Glass in place between quarter-round layers, plus bits for later.

Glass up, and extra supports in place, but nothing else done yet.

Step Seven: Lights. We used these LED Strip Lights with Remote from Amazon for $17.99. It’s a 16.4 foot strip with adhesive backing. I very carefully attached the plug-in end at the top and unrolled it around the inner surface of the glass frame on the backdrop side immediately adjacent to the quarter-round. I also put an extra screwed down anchor at the plug in end to support the weight of the plug and cord to keep it from coming unstuck. When I did that I was very careful to NOT drill through the LED strip.

The LEDs are the strip of white to the left of the black quarter-round.

This is how it looks lit.

Step Eight: Back masking. It turns out the LEDs put out a lot of light that hits the backdrop area and makes it harder to see the lightboard drawings, so I needed to put up extra masking to help keep the light from the LEDs in the plane of the glass. I used one-by-four boards attached to the outside of the two-by-four glass frame as seen below. I cut six footers down to the exact size of the frame, but you could easily use shorter scrap boards.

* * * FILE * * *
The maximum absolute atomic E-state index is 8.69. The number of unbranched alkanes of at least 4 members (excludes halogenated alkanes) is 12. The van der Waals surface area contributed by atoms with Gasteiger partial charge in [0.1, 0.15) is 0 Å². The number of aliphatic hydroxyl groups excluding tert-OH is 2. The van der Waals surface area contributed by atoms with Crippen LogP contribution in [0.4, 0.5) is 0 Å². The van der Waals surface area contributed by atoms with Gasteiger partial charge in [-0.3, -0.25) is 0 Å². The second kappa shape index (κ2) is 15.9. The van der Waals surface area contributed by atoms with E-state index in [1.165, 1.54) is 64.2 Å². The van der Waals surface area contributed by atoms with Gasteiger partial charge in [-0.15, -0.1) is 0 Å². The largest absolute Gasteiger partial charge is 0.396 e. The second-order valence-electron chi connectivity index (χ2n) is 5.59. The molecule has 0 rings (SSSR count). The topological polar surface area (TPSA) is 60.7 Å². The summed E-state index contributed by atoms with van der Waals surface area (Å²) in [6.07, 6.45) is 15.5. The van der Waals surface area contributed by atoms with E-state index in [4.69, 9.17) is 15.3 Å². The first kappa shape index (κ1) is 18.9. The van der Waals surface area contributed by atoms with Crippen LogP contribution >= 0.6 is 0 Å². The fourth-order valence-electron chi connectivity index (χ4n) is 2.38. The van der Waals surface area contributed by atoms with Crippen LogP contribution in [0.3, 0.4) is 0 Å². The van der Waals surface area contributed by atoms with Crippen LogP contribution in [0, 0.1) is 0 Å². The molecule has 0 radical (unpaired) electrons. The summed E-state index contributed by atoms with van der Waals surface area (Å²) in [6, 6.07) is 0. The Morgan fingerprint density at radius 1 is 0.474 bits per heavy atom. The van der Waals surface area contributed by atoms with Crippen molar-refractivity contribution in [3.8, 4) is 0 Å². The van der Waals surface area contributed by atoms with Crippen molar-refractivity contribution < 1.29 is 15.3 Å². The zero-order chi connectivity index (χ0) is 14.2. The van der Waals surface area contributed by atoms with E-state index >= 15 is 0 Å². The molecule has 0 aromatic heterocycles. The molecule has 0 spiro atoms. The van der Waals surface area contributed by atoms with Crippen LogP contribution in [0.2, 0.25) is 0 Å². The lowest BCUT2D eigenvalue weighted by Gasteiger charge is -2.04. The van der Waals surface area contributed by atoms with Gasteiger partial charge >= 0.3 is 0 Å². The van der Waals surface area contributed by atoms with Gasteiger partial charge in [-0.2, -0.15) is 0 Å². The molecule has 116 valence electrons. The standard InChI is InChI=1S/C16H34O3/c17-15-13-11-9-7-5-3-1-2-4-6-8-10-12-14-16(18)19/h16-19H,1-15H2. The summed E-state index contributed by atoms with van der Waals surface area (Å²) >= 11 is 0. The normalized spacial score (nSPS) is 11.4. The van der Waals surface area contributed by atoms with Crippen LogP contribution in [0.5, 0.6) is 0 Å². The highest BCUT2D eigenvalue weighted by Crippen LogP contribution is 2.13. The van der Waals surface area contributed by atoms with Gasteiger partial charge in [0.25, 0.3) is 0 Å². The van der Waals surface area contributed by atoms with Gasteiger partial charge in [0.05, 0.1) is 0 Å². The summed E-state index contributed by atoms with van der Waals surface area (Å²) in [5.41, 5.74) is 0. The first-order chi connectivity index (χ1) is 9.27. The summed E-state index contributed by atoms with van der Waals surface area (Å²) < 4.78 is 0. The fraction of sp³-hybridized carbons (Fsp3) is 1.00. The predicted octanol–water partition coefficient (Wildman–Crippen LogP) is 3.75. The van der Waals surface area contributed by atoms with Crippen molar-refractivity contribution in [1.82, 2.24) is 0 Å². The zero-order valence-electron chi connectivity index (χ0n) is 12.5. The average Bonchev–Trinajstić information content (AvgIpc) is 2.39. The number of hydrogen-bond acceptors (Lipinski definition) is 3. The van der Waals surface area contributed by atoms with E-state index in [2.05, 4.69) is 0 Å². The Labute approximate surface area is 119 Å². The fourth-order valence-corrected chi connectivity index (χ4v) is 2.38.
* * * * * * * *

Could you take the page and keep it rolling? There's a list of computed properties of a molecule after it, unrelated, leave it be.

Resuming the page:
One-by-four masking boards left over from some previous project.

Lights on, backdrop up, but only partially masked.

Step Nine: Front masking. With the masking that keeps the LEDs in the plane of the glass, they don’t put out quite enough light to show the user properly, so we are using an overhead fixture that was already in place at the beginning of the process for that. However, in order to keep it from dazzling the camera we needed a little extra front masking. I used a piece of chipboard scrap as seen in the picture immediately below. It’s 3′ 3″ long by 11″ wide, and would be replaced by the one-by-twelve listed in the materials list if you were buying new. It’s screwed directly to the camera side of the two-by-four frame.

Front masking.